By Derick Hughes – Derick.Hughes@EthicalBoardroom.com
Risk oversight is the term that is used to describe the role of the board of directors of an enterprise in the risk management process. This process refers to means and methods by which the board can determine if the company has in working operation an adequate and robust system for identifying, prioritising, sourcing, managing and monitoring the significant risks to that enterprise. This process should be improved and evolved continuously through oversight and should also respond to changes in the business environment as needed. Risk oversight has recently become increasingly important for audit committees as well as for the full board. This is so much so that now numerous boards are reconsidering risk governance policies and structure and also re-evaluating the positions of certain committees in applying expertise to oversee specific risk areas.
The SEC currently requires disclosure regarding the board’s role in the risk oversight process. For example, the SEC requires reporting to include whether the entire board is involved in risk oversight or not or if particular committees or employees are responsible for risk management and if they regularly and periodically report to the board on risk management issues. The SEC currently considers risk oversight a vital responsibility of the board, and these disclosures are designed to help improve investors’ and shareholders’ understanding of this function.
Over the last five years, as the world has recovered from the 2007 financial crisis, risk management has been moved up to the top of the list of priorities when it comes to board meeting discussions and corporate decision making. Boards of today’s corporate climate are getting to grips with this new agenda and are trying to figure out how to specifically define and actively fulfil their governance roles under the new regime of corporate recommendation and enforced regulation. Corporate board members need to be aware of the latest trends in risk oversight given that there is a heightened sense of sensitivity around risk. This sensitivity has resulted from sentiment in the marketplace that risk management has been mismanaged and inadequately handled in the past. Boards need to improve their methods of oversight of risk management procedures, staff and departments to affect change. Investors want the risks that can lead to a depreciation of returns and value diminished, or entirely mitigated where possible, effectively.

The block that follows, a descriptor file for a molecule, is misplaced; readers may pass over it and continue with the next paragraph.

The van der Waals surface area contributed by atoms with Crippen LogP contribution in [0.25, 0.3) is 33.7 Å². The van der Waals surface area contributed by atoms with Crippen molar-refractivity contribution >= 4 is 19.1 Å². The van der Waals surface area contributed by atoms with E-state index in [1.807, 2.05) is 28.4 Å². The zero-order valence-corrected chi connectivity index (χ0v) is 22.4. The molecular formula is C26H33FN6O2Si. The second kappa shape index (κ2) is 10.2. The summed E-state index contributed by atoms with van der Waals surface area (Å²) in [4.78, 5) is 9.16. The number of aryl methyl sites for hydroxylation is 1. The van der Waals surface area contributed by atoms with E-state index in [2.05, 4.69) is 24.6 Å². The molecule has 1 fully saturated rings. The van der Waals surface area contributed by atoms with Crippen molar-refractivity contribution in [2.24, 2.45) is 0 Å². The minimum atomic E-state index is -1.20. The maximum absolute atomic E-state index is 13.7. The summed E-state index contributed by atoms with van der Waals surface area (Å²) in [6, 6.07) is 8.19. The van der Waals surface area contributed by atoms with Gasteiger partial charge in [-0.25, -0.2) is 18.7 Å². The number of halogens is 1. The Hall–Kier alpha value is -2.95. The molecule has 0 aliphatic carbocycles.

Legislators and regulators are suggesting increased disclosure to ensure that risks and related critical issues that need to be addressed are being given proper attention and expertise. Boards are looking more closely at risks related to strategy – risks involved in the strategy itself and risks to the strategy in operation. Furthermore, there is an increasing call for more disclosure information to be included within proxy statements. For example, information about who is responsible for risk management and who owns the risk oversight responsibility should be included.
Changes have been taking place to incorporate more committee involvement to mitigate risks and improve accountability. Furthermore, CEO involvement in risk management is being increasingly adopted as well as the direct incorporation of risk management processes within strategy development from the initial stages right through to completion. CEOs will be working more with boards not only to create and generate value for investors but also to protect value by implementing effective risk management procedures and setting up risk committees and processes as required. Investors in particular are looking for risk management with regards to managing volatility of earnings of companies. Risk committees are being set up to provide practical and stable frameworks to limit this volatility as much as possible in combination with other factors.
Risk needs to be considered on a continuous basis. Infrastructure from the management level down through every level of the organisation will help build a more effective risk management and risk oversight function leading to more efficient workings, improved accountability and improved disclosure. If these factors and ideas can be effectively incorporated the changes will lead to an improved corporate environment going forward.
Attribution Photo – Denis Krebs